PhD student Jie-Lian Beh is using a surprisingly simple tool to help improve the productivity and sustainability of Australia’s plantation forests. With the help of a measuring tape, she has developed a quick and easy new way to help manage this important Australian resource.
Most wood used to build and furnish Australian homes comes from plantation forests. Better management of these forests requires consideration of fine-scale variation in soil quality across a site, says Ms Beh.
“Historically, plantation sites have been managed on a coarse scale, separated into soil quality classes that are tens of hectares in extent,” says Ms Beh. “But this overlooks the finer-scale differences in soil quality typical of most plantation sites. Improvements in our understanding of soil properties are moving us towards managing forests almost at the level of an individual tree.”
Knowing how much soil lies beneath a tree provides vital knowledge about how much water, nutrients and space is available for growth. “This knowledge allows us to decide how many trees to plant, or how much fertiliser is needed on a particular site,” says Ms Beh.
But the current method of fine-scale soil sampling isn’t feasible for Australia’s two million hectares of plantation forests, says Ms Beh. “The usual method of mapping soil properties – getting a shovel and digging down – is extremely labour and time intensive, which means it’s incredibly expensive.”
A computer model developed by Ms Beh can predict soil depth at a fraction of the cost of the current method, simply by measuring the shape of existing tree trunks in the plantation – this is where the measuring tape comes in.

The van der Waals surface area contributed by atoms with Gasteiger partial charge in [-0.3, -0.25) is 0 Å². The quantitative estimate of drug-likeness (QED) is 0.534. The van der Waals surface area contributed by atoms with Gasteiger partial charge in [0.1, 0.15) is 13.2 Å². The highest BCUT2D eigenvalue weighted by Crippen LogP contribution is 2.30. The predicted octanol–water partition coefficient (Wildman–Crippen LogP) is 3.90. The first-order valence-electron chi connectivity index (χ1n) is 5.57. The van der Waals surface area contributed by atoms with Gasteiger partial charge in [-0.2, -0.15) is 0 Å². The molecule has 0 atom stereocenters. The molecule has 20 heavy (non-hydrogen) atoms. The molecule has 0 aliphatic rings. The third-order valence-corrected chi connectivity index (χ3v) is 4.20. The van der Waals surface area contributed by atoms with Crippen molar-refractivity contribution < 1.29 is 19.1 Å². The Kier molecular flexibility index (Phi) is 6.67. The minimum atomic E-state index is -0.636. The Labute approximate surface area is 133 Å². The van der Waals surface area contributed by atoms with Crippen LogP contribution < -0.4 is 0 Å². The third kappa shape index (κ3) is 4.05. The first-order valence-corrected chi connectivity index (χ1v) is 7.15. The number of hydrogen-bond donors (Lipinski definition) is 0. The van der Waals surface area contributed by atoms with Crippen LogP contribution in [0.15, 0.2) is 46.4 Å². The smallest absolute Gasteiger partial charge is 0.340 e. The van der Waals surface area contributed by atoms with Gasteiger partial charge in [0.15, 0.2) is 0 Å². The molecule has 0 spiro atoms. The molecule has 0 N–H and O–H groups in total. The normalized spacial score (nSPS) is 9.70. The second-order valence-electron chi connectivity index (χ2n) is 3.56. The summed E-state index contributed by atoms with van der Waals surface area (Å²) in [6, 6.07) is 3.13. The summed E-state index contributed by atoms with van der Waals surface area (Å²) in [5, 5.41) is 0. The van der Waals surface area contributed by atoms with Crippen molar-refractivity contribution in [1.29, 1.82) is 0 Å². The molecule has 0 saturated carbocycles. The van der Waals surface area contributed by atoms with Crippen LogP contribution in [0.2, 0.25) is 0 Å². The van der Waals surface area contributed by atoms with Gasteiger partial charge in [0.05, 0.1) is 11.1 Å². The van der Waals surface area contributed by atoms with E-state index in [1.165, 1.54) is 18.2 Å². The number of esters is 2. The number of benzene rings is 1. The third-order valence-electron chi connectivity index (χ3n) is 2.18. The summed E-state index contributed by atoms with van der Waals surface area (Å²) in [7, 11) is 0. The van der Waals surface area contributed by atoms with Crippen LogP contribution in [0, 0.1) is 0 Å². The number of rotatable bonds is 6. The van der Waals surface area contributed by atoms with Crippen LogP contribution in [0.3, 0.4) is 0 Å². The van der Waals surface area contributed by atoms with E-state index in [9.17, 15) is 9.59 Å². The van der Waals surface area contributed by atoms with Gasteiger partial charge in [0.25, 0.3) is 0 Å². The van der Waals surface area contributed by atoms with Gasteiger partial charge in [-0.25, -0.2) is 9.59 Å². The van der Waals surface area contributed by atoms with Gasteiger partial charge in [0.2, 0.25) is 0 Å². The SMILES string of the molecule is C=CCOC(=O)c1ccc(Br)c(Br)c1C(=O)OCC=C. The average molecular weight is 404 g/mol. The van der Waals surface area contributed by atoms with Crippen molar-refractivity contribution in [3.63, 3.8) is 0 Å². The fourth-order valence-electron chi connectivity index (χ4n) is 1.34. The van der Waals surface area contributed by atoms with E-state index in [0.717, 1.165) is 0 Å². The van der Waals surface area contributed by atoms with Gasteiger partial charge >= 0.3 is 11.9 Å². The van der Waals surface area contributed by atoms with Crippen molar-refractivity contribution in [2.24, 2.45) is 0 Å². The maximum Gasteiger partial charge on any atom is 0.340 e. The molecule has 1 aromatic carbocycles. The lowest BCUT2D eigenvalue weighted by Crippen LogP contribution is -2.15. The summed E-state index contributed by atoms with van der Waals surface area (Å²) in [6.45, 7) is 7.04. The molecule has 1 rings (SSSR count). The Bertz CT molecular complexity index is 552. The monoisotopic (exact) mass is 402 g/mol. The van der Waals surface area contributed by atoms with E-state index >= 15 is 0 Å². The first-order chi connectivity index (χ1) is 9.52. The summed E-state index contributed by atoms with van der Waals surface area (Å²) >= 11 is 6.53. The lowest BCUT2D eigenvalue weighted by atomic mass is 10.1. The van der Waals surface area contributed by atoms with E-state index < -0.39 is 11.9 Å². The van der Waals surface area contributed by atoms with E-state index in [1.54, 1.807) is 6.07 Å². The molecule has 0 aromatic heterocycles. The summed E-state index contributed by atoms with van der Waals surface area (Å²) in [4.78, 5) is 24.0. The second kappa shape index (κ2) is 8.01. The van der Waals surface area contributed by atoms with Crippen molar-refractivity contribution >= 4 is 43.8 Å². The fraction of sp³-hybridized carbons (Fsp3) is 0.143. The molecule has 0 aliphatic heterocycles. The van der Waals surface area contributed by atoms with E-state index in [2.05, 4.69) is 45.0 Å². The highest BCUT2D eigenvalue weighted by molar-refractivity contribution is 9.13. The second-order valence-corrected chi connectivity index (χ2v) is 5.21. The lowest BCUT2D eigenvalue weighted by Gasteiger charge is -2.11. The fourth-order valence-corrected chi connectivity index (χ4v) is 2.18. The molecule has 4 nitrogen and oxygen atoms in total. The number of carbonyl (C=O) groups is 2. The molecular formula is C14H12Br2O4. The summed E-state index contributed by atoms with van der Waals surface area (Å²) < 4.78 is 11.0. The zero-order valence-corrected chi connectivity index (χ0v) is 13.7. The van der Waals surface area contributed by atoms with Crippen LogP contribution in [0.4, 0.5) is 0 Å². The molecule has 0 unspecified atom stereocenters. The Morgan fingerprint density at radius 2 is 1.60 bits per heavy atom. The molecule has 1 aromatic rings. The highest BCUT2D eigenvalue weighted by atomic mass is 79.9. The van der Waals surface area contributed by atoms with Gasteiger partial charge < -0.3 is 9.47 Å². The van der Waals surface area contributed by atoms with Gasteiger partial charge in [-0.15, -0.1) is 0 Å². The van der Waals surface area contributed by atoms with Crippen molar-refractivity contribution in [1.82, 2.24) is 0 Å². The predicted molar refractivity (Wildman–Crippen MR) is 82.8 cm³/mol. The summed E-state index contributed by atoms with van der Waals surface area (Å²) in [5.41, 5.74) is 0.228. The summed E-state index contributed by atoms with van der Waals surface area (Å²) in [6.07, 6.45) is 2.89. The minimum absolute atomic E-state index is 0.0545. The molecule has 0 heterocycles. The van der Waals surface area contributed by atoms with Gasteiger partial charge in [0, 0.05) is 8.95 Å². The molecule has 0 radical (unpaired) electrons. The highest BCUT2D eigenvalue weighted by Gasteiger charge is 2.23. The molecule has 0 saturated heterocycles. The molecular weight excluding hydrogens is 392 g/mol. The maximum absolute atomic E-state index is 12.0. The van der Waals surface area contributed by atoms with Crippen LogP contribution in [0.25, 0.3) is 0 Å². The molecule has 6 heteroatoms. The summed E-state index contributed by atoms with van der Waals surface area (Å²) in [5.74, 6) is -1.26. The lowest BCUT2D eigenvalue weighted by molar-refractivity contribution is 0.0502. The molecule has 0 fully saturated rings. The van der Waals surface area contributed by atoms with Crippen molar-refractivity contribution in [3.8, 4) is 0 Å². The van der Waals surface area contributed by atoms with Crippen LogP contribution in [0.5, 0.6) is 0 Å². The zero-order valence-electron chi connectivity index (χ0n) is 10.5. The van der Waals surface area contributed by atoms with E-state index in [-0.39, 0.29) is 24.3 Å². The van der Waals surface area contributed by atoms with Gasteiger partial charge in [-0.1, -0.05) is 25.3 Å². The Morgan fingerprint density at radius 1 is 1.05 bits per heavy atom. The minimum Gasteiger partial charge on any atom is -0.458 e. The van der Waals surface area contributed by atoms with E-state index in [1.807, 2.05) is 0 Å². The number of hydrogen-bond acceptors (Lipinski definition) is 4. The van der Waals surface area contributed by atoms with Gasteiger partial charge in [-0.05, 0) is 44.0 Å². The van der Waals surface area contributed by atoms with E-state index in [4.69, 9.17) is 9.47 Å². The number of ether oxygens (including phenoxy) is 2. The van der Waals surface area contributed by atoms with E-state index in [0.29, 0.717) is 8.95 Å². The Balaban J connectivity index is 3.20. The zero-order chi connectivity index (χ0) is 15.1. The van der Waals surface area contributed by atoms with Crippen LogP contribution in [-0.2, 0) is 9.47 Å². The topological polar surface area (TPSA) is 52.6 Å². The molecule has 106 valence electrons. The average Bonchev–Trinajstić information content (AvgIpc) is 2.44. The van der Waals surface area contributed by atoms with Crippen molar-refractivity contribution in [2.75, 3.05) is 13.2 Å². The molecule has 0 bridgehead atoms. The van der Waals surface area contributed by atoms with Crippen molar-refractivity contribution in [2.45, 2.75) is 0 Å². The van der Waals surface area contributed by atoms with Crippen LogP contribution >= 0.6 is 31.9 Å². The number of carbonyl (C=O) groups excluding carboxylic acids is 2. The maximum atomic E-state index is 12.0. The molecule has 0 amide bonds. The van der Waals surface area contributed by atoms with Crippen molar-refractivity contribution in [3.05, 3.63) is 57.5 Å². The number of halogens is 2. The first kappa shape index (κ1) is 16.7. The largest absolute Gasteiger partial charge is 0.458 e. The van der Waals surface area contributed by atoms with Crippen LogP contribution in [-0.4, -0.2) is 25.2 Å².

She hopes her model will lead to more sustainable management strategies that avoid depletion of soil resources.
“Building roads and bringing in heavy machinery during harvesting causes damage to the soil. This model allows us to say: ‘That road should be built 100 metres to the north, where the soil can better handle high traffic’.”
Ms Beh’s model was developed in collaboration with the Cooperative Research Centre (CRC) for Forestry, the CSIRO, State Forests NSW, and the Australian National University.
Affiliation with a CRC gives students an invaluable opportunity to work with people in industry, says Ms Beh. “I wanted to maintain a connection with the real world. You could discover something really useful, but if you don’t collaborate with people in industry, it might never get out there.”
Ms Jie-Lian Beh
Phone: (02) 6125 2583
Mobile: 0433 770 384
Professor Peter Kanowski
Phone: (02) 6125 2667
Mobile: 0416 249 004
Cooperative Research Centre for Forestry www.crcforestry.com.au
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Ms Jie-Lian Beh measuring a tree trunk.
Ms Jie-Lian Beh digging.